Bucket List Destination of the Week: Open Space Community Acupuncture, 66-70 Union Square #102
Goal: Find an excuse to write about napping
Successful? It required letting a stranger poke needles in our ears, but yes.
We honestly cannot remember how we came across Open Space Community Acupuncture, but somehow we heard about the free intro sessions they offer new patients on Thursdays, signed up online, and headed to Union Square. Open Space rents a small office in a larger commercial building, just above the popular bar, Precinct, former home of the Somerville Police Department.
Acupuncture: Needles and Qi
Originating in ancient China, acupuncture is a type of healing in which small needles are inserted into various acupuncture points to help correct the flow of qi in the body. In the US, acupuncturists have adapted to the Western model of medicine, providing expensive, one-on-one sessions with patients. In the traditional Eastern model, after which Open Space is modeled, treatment takes place in a communal space by a single acupuncturist. The common experience creates a shared relaxation between all the patients.
Beach chairs and La-Z-Boys
Open Space has no lobby, reception area, or waiting room. Instead, we entered straight into the main acupuncture space, a large room filled with patients undergoing treatment. Depending on the day and hour, this could mean as few as one other customer or even as many as eight. Up front, the reception desk is mostly bare, but houses a sign-in clipboard, a few informational pamphlets, and a basket to place payment envelopes. Payment follows the honor system and is based on a sliding scale: the higher your income, the more you are encouraged to pay ($15-$40). Behind a Japanese paper divider, the room is lined by La-Z-Boys and reclining beach chairs, which are padded with fuzzy, fleece blankets to make them look a little less tacky. Our acupuncturist, Daphne, offered us blankets and ear-plugs to drown out the Union Square buzz and to make sure we were as cozy and relaxed as possible.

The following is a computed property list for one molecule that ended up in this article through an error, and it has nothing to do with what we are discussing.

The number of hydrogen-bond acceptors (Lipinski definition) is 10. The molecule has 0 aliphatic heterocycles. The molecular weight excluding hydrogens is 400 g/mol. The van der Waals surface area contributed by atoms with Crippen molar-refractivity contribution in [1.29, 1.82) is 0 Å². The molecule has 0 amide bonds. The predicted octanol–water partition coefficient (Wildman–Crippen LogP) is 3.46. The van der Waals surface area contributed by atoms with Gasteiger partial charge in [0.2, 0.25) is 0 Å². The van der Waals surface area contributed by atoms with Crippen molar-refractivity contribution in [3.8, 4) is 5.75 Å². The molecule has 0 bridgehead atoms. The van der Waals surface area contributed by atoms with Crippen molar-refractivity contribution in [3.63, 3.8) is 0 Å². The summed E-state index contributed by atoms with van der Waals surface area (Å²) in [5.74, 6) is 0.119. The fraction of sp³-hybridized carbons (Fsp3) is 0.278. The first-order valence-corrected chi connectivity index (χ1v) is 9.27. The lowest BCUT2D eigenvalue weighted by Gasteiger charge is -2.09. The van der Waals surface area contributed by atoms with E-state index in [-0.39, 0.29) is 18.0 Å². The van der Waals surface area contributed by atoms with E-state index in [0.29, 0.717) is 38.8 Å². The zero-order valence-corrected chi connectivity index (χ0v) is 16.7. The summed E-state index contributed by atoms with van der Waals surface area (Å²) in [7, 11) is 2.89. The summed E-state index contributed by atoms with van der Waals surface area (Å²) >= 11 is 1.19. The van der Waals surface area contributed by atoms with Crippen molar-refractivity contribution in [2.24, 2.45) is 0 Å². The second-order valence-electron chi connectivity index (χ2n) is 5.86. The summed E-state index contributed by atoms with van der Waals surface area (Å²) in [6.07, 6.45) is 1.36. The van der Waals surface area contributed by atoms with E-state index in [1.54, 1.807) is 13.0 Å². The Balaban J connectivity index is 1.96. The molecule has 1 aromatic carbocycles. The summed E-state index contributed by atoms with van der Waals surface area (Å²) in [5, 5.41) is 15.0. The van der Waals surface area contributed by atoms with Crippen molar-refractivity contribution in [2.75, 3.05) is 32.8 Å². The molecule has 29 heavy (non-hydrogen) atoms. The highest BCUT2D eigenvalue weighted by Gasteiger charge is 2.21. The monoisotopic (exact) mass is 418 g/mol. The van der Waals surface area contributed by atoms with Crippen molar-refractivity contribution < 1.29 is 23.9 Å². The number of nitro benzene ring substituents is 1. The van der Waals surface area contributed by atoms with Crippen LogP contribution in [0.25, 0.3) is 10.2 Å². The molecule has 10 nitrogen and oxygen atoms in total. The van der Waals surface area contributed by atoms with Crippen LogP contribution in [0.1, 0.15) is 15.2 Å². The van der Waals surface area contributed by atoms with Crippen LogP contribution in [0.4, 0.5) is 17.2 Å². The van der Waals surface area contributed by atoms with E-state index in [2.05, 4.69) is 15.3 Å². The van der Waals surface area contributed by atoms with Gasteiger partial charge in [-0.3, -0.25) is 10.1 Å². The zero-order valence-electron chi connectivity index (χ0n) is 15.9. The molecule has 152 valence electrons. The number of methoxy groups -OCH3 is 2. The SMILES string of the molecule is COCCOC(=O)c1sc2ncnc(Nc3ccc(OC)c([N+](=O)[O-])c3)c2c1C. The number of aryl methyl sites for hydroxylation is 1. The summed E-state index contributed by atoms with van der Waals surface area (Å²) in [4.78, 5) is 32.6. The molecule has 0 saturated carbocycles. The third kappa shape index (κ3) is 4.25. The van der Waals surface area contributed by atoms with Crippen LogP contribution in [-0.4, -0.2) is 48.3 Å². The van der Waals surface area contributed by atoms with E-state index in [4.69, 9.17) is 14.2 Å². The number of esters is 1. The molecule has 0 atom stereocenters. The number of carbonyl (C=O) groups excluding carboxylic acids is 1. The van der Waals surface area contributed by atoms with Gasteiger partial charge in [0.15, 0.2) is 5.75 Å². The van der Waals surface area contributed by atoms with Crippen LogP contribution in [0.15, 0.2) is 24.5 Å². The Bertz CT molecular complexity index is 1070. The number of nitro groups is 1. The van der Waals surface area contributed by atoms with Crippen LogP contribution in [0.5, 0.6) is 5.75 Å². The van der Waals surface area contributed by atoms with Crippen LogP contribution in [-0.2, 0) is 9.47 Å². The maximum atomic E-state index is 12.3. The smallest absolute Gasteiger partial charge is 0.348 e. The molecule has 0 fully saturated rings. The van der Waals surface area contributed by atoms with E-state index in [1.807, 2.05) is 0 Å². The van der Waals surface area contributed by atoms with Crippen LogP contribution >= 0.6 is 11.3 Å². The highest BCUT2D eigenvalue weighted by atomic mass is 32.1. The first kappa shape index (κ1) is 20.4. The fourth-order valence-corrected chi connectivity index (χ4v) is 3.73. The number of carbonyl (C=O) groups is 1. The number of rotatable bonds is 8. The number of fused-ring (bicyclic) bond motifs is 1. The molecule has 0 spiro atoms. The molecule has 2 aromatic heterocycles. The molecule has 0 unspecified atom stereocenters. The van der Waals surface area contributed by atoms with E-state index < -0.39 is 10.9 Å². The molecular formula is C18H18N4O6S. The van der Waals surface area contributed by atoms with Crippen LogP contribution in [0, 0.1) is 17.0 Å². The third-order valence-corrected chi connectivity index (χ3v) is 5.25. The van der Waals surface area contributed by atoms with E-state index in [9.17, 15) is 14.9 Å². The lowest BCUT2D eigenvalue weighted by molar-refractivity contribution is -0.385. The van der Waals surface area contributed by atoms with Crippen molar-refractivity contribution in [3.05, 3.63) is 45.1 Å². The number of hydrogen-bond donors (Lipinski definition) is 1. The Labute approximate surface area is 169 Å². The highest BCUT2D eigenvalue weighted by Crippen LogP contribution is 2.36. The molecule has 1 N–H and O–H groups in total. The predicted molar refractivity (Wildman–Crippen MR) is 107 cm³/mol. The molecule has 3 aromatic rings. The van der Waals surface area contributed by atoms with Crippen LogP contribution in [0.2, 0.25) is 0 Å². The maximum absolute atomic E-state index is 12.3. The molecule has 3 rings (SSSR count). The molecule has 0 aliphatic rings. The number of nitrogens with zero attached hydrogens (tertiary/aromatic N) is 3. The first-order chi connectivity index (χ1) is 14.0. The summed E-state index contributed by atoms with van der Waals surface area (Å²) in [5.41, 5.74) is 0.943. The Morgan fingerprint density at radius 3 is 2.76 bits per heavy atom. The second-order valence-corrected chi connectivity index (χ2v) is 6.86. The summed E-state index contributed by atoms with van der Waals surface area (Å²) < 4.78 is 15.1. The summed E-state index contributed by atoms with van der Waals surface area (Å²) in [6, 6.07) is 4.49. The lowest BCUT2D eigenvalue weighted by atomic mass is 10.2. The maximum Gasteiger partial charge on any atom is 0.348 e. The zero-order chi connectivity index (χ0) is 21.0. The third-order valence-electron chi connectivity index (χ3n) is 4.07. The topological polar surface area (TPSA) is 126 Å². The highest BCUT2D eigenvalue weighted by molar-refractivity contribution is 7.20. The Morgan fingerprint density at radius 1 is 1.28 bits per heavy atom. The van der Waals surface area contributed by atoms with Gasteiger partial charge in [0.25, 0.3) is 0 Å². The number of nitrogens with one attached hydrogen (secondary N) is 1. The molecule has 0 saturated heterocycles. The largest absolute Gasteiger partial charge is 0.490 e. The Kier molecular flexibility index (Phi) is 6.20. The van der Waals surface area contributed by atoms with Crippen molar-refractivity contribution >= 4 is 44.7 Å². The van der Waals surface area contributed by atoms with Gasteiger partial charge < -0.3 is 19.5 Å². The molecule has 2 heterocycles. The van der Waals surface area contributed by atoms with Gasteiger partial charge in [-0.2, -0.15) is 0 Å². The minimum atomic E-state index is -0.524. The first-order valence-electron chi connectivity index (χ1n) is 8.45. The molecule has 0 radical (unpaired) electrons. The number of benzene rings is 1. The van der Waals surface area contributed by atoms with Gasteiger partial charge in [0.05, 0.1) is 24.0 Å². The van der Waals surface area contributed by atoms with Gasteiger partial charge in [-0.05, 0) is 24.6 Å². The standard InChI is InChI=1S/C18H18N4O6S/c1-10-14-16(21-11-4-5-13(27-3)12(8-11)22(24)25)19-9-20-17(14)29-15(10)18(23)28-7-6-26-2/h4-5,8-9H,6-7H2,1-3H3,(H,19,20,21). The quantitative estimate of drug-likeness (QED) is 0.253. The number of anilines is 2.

Daphne, M.Ac., L.Ac., Dipl. Ac. (NCCAOM)
Daphne Jochnick, licensed acupuncturist and founder of Open Space, treated us on our visit. Pointing us to the blanketed seats, she told us to take off our shoes and socks, roll our pants up to our knees, and wait for her to explain the process. The treatment began with Daphne taking our pulses, examining our tongues, and asking about any ailments or tension areas. “People generally stay as long as they like,” she explained. “They tend to relax first and often fall asleep for a while.” She was soft-spoken and nurturing, putting us at ease throughout the process and answering all our naive and unusual questions. Daphne’s genuine passion and dedication to her patients was clear from the amount of time she spent attending to each patient, despite the high employee to patient ratio.
After completing the assessment, Daphne began placing the needles one by one, around fifteen in total. Surprisingly, the process was not painful in the least; first you feel a light pressure and then a tingling sensation beneath your skin, which is a good sign, according to Daphne. Once everything was placed, our focus turned to the music, a soundtrack composed of a white-noise machine and alternating classical and New Age tonal music. Though we usually grow restless faster than your average 5-year-old, we fell into a complete, body-numbing trance. At this point we grew hyperaware of our breathing, a usually strenuous realization that builds nervous tension, but in this case it proved oddly calming. It steadied the pace of our breaths and helped us ooze into a more relaxed state. The more we slipped into our comas, the more we began to feel an out-of-body numbness. The easiest way to describe the extent of our relaxation is to say that there was simply no limit to our ability to let go; we felt no urge to fidget or adjust. Instead, we just lost track. Our minds felt blank, clear and meditative. As instructed, we silently signaled to Daphne by opening our eyes when we were ready to leave. After a short debriefing, we drifted to the bus stop in a daze. On our bus ride back, we remained in our ethereal state removed from reality, any attempt at conversation quickly subsiding.